Through a capacity building approach that covers values formation, skills training and financial literacy, they wanted fishers and their families to see “the real value” of their products; to see themselves as artisans who kept traditional foodways alive, and as integral partners (versus simply a supplier) to FCI’s business.

“The uniqueness of what we do is that we’re able to maximize and build upon our relationships with the fisher folk,” she adds. “We lived in their community to really understand their challenges. There were a lot of gaps in every part of the value chain, and that’s how we realized that we needed to create a holistic sea-to-table model for Balangay’s Best.”

Together with RARE Philippines, a global organization that spearheads and supports coastal conservation, they established parameters to define what sustainable fishing was for the communities they worked with.

Fishers needed to a) be licensed and registered, b) co-manage the fisheries themselves, c) use the right fishing gear, and d) only cast their nets at specified times, locations and seasons.

Bantayan Island, near Cebu, became their model community. “We wanted to show fishers - as well as government and other interested groups - something they could replicate,” says Tecson. Since partnering with RARE in early 2017, the program has expanded to six additional communities.

Only upon securing fishers’ livelihoods, Tecson reminds us, could they begin to earnestly work with fishers to develop and commit to long term plans for making their communities “food secure”.

Challenges to food security

According to the World Food Programme [7], being “food secure” means that people should have access to nutritious foods that allow them to live healthy lives, at all times.

In the Philippines, small-scale fishers and their families are rarely food secure [8]. Because their source of livelihood (and consequently, income) fluctuates, sometimes weeks can pass before fishers have enough money to purchase food to feed their family.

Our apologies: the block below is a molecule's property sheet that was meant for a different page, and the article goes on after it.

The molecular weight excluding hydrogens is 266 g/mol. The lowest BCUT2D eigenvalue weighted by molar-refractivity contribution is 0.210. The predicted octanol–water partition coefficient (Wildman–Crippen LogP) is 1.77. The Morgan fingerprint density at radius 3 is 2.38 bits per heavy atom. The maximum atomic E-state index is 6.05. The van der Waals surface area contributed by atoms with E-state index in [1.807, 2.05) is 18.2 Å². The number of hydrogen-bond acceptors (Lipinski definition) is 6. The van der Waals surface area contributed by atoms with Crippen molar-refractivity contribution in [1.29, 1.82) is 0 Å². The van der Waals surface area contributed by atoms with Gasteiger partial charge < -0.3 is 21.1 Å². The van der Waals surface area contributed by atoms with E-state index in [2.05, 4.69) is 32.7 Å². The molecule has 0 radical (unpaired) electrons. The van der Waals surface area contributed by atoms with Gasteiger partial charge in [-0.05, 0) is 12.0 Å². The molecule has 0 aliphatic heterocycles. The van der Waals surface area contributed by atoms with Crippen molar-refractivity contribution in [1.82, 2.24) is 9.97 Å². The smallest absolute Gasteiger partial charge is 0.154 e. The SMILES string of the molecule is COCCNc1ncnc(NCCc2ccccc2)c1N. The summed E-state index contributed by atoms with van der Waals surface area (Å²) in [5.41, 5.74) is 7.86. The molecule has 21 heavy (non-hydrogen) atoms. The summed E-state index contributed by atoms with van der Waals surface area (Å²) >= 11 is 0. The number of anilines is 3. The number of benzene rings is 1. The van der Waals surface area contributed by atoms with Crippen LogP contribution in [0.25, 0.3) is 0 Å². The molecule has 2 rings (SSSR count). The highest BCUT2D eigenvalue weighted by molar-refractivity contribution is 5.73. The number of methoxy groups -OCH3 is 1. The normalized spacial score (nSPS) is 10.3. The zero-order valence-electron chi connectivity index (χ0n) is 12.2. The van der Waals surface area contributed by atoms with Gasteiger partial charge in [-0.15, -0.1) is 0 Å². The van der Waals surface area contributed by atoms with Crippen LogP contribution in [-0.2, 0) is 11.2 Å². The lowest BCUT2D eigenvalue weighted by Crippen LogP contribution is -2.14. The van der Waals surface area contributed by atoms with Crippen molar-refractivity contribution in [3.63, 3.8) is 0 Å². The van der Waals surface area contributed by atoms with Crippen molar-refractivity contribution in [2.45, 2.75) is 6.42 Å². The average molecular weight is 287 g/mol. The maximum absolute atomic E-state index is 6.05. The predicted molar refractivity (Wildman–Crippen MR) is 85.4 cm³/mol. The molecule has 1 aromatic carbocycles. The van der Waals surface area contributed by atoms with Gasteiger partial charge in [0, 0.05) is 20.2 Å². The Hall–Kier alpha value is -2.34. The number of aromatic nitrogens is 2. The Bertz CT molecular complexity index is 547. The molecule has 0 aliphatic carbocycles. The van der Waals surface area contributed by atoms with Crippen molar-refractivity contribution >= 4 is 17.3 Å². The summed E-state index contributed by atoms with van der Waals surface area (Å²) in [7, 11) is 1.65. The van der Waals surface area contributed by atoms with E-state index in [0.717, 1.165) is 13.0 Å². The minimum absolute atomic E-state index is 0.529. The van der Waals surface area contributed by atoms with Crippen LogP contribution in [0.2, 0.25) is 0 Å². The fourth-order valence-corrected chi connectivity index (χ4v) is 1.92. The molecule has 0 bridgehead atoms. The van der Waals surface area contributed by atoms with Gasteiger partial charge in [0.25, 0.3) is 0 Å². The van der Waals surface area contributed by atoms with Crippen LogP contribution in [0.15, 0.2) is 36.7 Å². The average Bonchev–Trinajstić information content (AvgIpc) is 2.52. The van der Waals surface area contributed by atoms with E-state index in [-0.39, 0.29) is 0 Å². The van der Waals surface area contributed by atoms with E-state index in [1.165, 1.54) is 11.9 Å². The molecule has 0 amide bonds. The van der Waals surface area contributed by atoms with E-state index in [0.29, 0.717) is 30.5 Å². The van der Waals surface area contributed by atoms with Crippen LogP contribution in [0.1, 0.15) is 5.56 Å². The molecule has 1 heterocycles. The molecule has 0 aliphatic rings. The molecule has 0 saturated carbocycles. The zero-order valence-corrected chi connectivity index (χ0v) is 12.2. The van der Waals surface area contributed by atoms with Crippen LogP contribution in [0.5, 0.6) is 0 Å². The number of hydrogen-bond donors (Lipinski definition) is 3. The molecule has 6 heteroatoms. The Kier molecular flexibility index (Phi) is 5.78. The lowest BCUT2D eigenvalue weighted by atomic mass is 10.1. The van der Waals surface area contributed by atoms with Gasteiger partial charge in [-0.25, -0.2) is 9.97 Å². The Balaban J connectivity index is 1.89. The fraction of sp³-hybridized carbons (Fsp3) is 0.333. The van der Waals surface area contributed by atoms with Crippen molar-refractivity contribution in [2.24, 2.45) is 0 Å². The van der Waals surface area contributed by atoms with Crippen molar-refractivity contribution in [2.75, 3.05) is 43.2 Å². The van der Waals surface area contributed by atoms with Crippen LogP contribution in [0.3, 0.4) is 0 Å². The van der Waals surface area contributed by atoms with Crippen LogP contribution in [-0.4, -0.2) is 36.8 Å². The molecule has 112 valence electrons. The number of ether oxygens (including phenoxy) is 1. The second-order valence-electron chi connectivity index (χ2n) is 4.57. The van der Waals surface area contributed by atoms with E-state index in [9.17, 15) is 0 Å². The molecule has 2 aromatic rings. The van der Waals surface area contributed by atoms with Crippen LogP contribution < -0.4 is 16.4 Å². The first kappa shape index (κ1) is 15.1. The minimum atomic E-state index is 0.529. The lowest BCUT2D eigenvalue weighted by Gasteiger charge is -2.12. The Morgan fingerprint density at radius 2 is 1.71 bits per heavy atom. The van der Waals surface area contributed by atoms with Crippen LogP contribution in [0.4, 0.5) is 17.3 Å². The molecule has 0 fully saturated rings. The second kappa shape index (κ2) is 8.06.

In the interim, many fishers end up borrowing cash from local lenders, often with a high interest. This daily struggle to put food on the table means that every peso counts - and what is often available cheaply isn’t made with healthy or wholesome foods.

In addition, large fishing companies have long had a reputation for exploiting fishing grounds close to shore [9]. For small-scale fishers, this leaves only a fraction of seafood available for them to easily catch. In order to make a living, fishers have to go farther out to sea, work harder and longer, and face unpredictable weather on the open ocean.

For those who can fish near their communities, another problem surfaces. Less than 30% of the country’s coral reefs are in good condition [10], with much of it slowly being “bleached” and devoid of marine life [11]. Without the complex ecosystem that supports coral life, fish need to seek food and shelter elsewhere.

How can we restore the health of our seas?

“When corals die, fish move to deeper water, and as a result, fishers have to follow them,” says Rafael Dionisio, a leading advocate for the country’s growing plastic-free movement [12]. In 2016 he began working on “The Plastic Solution”, which encourages people to stuff plastic waste (such as food wrappers and single-use sachets) into used plastic bottles. These “ecobricks” are then used as inexpensive building material for sheds and other non-load bearing structures.

As an avid surfer and beach hostel owner, Dionisio believes that getting the general public to care about the ocean’s health starts with catching their interest.

“We’re looking at the problem first from an ‘ocean livelihood’ perspective. If the beach isn’t clean, no one’s gonna want to play there,” he says. “Making eco-bricks is a small step - a quick win - in the fight against plastic pollution. It makes people realize they use a lot of plastic, which influences behaviour change.”

“It’s not the perfect answer, but we see this as an educational tool,” Dionisio adds. “We’ve tried to use the ‘cool’ factor of the beach and surf culture to make avoiding plastic a ‘cool’ thing as well.”

Though it will take a while to reduce the existing amount of plastic in the Philippines’ waters, every action to reduce plastic pollution matters. Healthy oceans mean that marine life, including fish and seafood, can thrive.

What gets to me is that Dionisio and Tecson are both around my age. If more Filipinos under 35 acted now upon the issues that face our fisheries and waterways - would I still get to share the dried seafood I love with my future children?



[2] (Under “World Scenario: Philippine Fisheries”)  

[3] (Under “The Philippine Situation”)



[6] (Under “Fishing Communities”)


[8] (Under “The Fisheries Dilemma”)

[9] (Under “Assessment of Exploitation Status”)






With Dhang Tecson, conducted in April 2018

With Rafael Dionisio, conducted in April 2018